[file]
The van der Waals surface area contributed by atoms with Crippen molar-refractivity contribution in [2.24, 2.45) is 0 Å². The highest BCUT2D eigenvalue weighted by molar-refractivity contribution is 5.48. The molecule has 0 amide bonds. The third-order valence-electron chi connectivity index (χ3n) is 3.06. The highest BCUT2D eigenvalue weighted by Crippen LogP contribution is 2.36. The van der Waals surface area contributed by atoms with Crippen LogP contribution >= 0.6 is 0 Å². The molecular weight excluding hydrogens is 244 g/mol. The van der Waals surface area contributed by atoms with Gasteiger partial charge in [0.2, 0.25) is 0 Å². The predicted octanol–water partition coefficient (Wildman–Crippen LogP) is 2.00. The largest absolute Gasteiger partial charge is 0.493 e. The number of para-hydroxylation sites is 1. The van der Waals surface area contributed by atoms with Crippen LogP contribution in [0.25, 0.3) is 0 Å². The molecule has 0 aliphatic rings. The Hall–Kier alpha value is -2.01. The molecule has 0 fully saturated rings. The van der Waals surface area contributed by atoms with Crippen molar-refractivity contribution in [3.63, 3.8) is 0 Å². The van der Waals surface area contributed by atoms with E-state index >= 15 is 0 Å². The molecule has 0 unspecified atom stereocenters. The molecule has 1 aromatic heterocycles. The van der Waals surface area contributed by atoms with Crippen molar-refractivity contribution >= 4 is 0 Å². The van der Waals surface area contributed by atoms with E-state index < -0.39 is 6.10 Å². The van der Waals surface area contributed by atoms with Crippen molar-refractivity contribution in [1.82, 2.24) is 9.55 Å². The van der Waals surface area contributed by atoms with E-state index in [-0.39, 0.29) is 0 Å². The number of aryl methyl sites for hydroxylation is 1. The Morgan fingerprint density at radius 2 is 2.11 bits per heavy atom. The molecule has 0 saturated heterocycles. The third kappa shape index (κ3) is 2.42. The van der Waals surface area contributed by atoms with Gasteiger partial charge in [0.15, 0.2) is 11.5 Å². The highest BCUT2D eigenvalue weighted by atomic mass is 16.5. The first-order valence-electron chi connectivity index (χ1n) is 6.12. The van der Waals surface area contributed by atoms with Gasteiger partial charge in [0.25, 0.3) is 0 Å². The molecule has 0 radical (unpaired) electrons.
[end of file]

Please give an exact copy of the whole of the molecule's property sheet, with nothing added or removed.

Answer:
The van der Waals surface area contributed by atoms with Crippen molar-refractivity contribution in [2.24, 2.45) is 0 Å². The highest BCUT2D eigenvalue weighted by molar-refractivity contribution is 5.48. The molecule has 0 amide bonds. The third-order valence-electron chi connectivity index (χ3n) is 3.06. The highest BCUT2D eigenvalue weighted by Crippen LogP contribution is 2.36. The van der Waals surface area contributed by atoms with Crippen LogP contribution >= 0.6 is 0 Å². The molecular weight excluding hydrogens is 244 g/mol. The van der Waals surface area contributed by atoms with Gasteiger partial charge in [0.2, 0.25) is 0 Å². The predicted octanol–water partition coefficient (Wildman–Crippen LogP) is 2.00. The largest absolute Gasteiger partial charge is 0.493 e. The number of para-hydroxylation sites is 1. The van der Waals surface area contributed by atoms with Crippen LogP contribution in [0.25, 0.3) is 0 Å². The molecule has 0 aliphatic rings. The Hall–Kier alpha value is -2.01. The molecule has 0 fully saturated rings. The van der Waals surface area contributed by atoms with Crippen molar-refractivity contribution in [3.63, 3.8) is 0 Å². The van der Waals surface area contributed by atoms with E-state index >= 15 is 0 Å². The molecule has 0 unspecified atom stereocenters. The molecule has 1 aromatic heterocycles. The van der Waals surface area contributed by atoms with Crippen molar-refractivity contribution >= 4 is 0 Å². The van der Waals surface area contributed by atoms with E-state index < -0.39 is 6.10 Å². The van der Waals surface area contributed by atoms with Crippen molar-refractivity contribution in [1.82, 2.24) is 9.55 Å². The van der Waals surface area contributed by atoms with E-state index in [-0.39, 0.29) is 0 Å². The number of aryl methyl sites for hydroxylation is 1. The Morgan fingerprint density at radius 2 is 2.11 bits per heavy atom. The molecule has 0 saturated heterocycles. The third kappa shape index (κ3) is 2.42. The van der Waals surface area contributed by atoms with Gasteiger partial charge in [0.15, 0.2) is 11.5 Å². The highest BCUT2D eigenvalue weighted by atomic mass is 16.5. The first-order valence-electron chi connectivity index (χ1n) is 6.12. The van der Waals surface area contributed by atoms with Gasteiger partial charge in [0.25, 0.3) is 0 Å². The molecule has 0 radical (unpaired) electrons.